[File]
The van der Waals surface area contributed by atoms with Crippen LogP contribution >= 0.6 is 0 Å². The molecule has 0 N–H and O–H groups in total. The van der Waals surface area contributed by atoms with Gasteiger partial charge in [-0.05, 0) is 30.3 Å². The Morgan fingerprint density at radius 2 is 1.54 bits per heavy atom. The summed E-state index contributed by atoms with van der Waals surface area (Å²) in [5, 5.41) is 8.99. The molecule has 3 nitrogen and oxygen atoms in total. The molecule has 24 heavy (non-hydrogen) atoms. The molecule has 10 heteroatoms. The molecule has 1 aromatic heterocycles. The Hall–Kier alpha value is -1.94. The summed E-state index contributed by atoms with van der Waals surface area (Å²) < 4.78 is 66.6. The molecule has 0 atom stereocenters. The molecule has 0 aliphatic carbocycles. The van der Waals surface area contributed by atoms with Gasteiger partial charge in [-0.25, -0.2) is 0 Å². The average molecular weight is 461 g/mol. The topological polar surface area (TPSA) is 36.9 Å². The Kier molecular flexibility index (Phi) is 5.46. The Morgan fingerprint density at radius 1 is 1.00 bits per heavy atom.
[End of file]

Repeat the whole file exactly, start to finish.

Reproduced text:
The van der Waals surface area contributed by atoms with Crippen LogP contribution >= 0.6 is 0 Å². The molecule has 0 N–H and O–H groups in total. The van der Waals surface area contributed by atoms with Gasteiger partial charge in [-0.05, 0) is 30.3 Å². The Morgan fingerprint density at radius 2 is 1.54 bits per heavy atom. The summed E-state index contributed by atoms with van der Waals surface area (Å²) in [5, 5.41) is 8.99. The molecule has 3 nitrogen and oxygen atoms in total. The molecule has 24 heavy (non-hydrogen) atoms. The molecule has 10 heteroatoms. The molecule has 1 aromatic heterocycles. The Hall–Kier alpha value is -1.94. The summed E-state index contributed by atoms with van der Waals surface area (Å²) < 4.78 is 66.6. The molecule has 0 atom stereocenters. The molecule has 0 aliphatic carbocycles. The van der Waals surface area contributed by atoms with Gasteiger partial charge in [-0.25, -0.2) is 0 Å². The average molecular weight is 461 g/mol. The topological polar surface area (TPSA) is 36.9 Å². The Kier molecular flexibility index (Phi) is 5.46. The Morgan fingerprint density at radius 1 is 1.00 bits per heavy atom.